Certain critics have maintained that runaway hit House, M.D. has had a roller-coaster of quality over its four seasons, though I would argue that its excellence has been more consistent than they'd have you believe. It's true that House suffers when it hews too closely to strict formula (satisfying though it may be), and sensing the parameters of their box, the show's writers (led by creator David Shore) have taken apart the show and rebuilt it. The risk paid off: not only does the show still work, but it's more spontaneous than it's been since the series debuted.
The undying appeal of House is its title character, the most compelling on TV. Possessed with genius, unrelenting sarcasm, Machiavellian self-interest, and carefully guarded reserves of feeling, theb misanthropic Gregory House, M.D. (Hugh Laurie, who should be holding three Emmys by now) isn't happy unless he's solving a medical mystery and making everyone around him crazy. At the end of Season Three, House's long-suffering team of differential diagnosticians went their separate ways, leaving the Sherlock Holmes of New Jersey's Princeton-Plainsboro Teaching Hospital off-balance. If he can't lure back his collective comfort zone (the doctors played by Omar Epps, Jennifer Morrison, and Jesse Spencer, all still series regulars), he'll either have to shore up his denial or move on and choose a new staff.
House's put-upon boss Dr. Lisa Cuddy (Lisa Edelstein) insists upon the latter, allowing House to continue its disease-of-the-week investigations while juggling devilishly complicated elimination rounds, reality-TV-style, to determine House's final three doctors. It's one part parody, one part farce, one part compelling, and one part hilarious as House plays head games with his overwhelmed candidates, including Kal "Kumar" Penn. House's former staff slowly reintegrates into the show, but a greater focus is put onto the relationship between House and his "Dr. Watson" Dr. James Wilson (Robert Sean Leonard).
Even though Season Four was seriously handicapped by the Writer's Strike, its sixteen episodes are of exceedingly high caliber, and any doubts are disspelled by the brilliant season ender (originally conceived as a special Super Bowl episode). Leonard was robbed of an Emmy nomination for his work this season, but the cast is excellent all around. Laurie remains simply brilliant, and the supporting characters have added a new level of dramatic depth to what has been perceived as an unusually well-scripted procedural show: witness what the writers do with the character of "Cutthroat Bitch" (a House nickname for one of the job candidates) over the course of the season, and you'll have to agree.
Universal delivers to the House faithful another very nice box set in keeping with the presentation of Seasons Two and Three (Season One still hasn't been reissued in anamorphic widescreen...tsk, tsk). This four-disc set includes all sixteen episodes from the series' fourth season, along with a cool collection of new bonus features. The image is crisp, clear and vibrant, and the surround soundtrack gives added value to the show's sound effects and use of musical montage.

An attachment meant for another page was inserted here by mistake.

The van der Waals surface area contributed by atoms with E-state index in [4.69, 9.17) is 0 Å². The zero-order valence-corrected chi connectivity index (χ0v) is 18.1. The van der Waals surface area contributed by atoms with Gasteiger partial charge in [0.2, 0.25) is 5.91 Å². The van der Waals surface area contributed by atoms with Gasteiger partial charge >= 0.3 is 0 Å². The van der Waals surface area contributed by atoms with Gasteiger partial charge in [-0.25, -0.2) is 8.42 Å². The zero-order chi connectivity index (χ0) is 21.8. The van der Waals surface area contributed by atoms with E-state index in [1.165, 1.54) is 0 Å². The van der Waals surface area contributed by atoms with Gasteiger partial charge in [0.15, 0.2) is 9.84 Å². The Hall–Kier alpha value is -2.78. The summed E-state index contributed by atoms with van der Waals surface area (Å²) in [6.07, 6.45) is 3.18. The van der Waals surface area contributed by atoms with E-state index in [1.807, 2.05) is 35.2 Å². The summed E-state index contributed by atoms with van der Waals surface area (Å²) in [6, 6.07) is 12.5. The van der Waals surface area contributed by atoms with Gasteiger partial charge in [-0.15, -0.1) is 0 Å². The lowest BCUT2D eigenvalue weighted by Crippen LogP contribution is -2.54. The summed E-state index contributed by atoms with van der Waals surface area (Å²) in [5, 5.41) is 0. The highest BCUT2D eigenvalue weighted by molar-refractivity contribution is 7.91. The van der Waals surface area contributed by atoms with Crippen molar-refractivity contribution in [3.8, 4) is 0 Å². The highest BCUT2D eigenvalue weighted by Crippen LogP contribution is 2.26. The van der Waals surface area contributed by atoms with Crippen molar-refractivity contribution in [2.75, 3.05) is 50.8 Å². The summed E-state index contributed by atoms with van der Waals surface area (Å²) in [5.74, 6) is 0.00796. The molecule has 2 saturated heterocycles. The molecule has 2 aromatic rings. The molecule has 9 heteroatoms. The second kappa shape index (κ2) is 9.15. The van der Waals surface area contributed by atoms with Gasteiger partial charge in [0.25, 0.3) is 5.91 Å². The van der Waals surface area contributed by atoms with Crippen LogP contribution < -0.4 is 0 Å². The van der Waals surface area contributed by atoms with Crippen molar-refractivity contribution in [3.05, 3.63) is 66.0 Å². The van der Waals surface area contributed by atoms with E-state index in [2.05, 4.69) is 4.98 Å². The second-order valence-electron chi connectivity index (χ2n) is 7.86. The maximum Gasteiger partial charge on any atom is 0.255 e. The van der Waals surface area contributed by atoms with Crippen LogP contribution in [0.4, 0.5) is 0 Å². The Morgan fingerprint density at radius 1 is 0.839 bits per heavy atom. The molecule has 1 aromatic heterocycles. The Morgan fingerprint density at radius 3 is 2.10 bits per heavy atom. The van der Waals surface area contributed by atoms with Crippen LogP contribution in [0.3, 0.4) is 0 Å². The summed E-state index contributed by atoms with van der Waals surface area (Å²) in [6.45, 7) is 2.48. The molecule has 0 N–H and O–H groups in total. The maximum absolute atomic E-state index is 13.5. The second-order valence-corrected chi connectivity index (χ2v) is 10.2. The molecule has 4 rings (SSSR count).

Disc Four houses all of the bonus features. "House's Soap: 'Prescription Passion'" (6:45) is a collection of full clips from Gregory House's favorite TV show...the set would not be complete without this feature, believe me. "New Beginnings" (26:02) series creator David Shore, Omar Epps, Hugh Laurie, Olivia Wilde, Peter Jacobson, Kal Penn, Anne Dudek, executive producer Katie Jacobs, executive producer/writer Thomas L. Moran, executive producer/writer Garrett Lerner, executive producer/friend Russel Friend, Jennifer Morrison, Lisa Edelstein, Jesse Spencer, Robert Sean Leonard
"Meet the Writers" (14:46) returns to Lerner, Moran, and Friend, who describe what it's like to write for the series, as well as the unusual circumstances of the shortened season and a quick turnaround into Season Five. It's surprising that "The Visual Effects of House" (15:28) hasn't already been done as a special feature, so let's call it overdue. Shore, visual effects supervisor Elan Soltes, Encore Hollywood managing director Barbara Marshall, Encore Hollywood 3D supervisor Mitch Gates, and Encore Hollywood senior Inferno artist Edward Black go back to the beginning to explain how special effects have played an important role in the show over the past four seasons; copious examples illustrate their points.
"Anatomy of a Scene: The Bus Crash" (5:47) shows us how the crash was filmed on a soundstage, with comments by director Greg Yaitanes, Jacobs, Dudek, and stunt coordinator Jim Vickers. One of the questions actors most frequently get asked is "Which is your favorite?", in reference to films, shows, episodes, or characters. "My Favorite Episode So Far..." (6:48) puts the question to Laurie, Jacobs, Shore, Wilde, Jacobson, Penn, Dudek, Edelstein, Epps, Spencer, and Morrison. Predictably (and with tongue in cheek) Laurie gives the artist's stock response, but the rest all pony up straight answers.
Lastly, for a more in-depth look at the thinking behind the season's most-important episode, Universal include a "House's Head" commentary with creator/executive producer David Shore and executive producer Katie Jacobs. The showrunners have a nice rapport as they explain how they arrived at the storyline and what it took to execute it. Even with a reduced episode count, Season Four of House is still a good value and guaranteed entertainment.
Panasonic Viera TC-P55VT30 55" Plasma 1080p 3D HDTV
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Denon AVR2112CI Integrated Network A/V Surround Receiver
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Pioneer SP-C21 Center Speaker
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